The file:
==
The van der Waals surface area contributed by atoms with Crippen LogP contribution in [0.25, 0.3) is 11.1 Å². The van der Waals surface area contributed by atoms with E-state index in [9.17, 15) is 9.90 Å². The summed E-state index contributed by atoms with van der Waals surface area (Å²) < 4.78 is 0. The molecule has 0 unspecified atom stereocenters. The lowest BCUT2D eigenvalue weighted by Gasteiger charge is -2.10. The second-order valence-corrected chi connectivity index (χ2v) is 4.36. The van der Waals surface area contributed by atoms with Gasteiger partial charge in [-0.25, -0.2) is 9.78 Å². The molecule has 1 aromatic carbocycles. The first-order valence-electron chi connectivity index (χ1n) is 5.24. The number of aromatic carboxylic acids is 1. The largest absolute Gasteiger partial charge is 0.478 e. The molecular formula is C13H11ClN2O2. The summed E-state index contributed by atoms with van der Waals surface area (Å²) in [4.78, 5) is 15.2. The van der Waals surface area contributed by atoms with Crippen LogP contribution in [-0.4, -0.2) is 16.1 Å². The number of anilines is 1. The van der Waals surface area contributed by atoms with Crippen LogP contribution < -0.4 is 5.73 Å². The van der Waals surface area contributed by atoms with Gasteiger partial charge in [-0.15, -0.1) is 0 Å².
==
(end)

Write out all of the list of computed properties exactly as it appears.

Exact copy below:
The van der Waals surface area contributed by atoms with Crippen LogP contribution in [0.25, 0.3) is 11.1 Å². The van der Waals surface area contributed by atoms with E-state index in [9.17, 15) is 9.90 Å². The summed E-state index contributed by atoms with van der Waals surface area (Å²) < 4.78 is 0. The molecule has 0 unspecified atom stereocenters. The lowest BCUT2D eigenvalue weighted by Gasteiger charge is -2.10. The second-order valence-corrected chi connectivity index (χ2v) is 4.36. The van der Waals surface area contributed by atoms with Gasteiger partial charge in [-0.25, -0.2) is 9.78 Å². The molecule has 1 aromatic carbocycles. The first-order valence-electron chi connectivity index (χ1n) is 5.24. The number of aromatic carboxylic acids is 1. The largest absolute Gasteiger partial charge is 0.478 e. The molecular formula is C13H11ClN2O2. The summed E-state index contributed by atoms with van der Waals surface area (Å²) in [4.78, 5) is 15.2. The van der Waals surface area contributed by atoms with Crippen LogP contribution in [-0.4, -0.2) is 16.1 Å². The number of anilines is 1. The van der Waals surface area contributed by atoms with Crippen LogP contribution < -0.4 is 5.73 Å². The van der Waals surface area contributed by atoms with Gasteiger partial charge in [-0.15, -0.1) is 0 Å².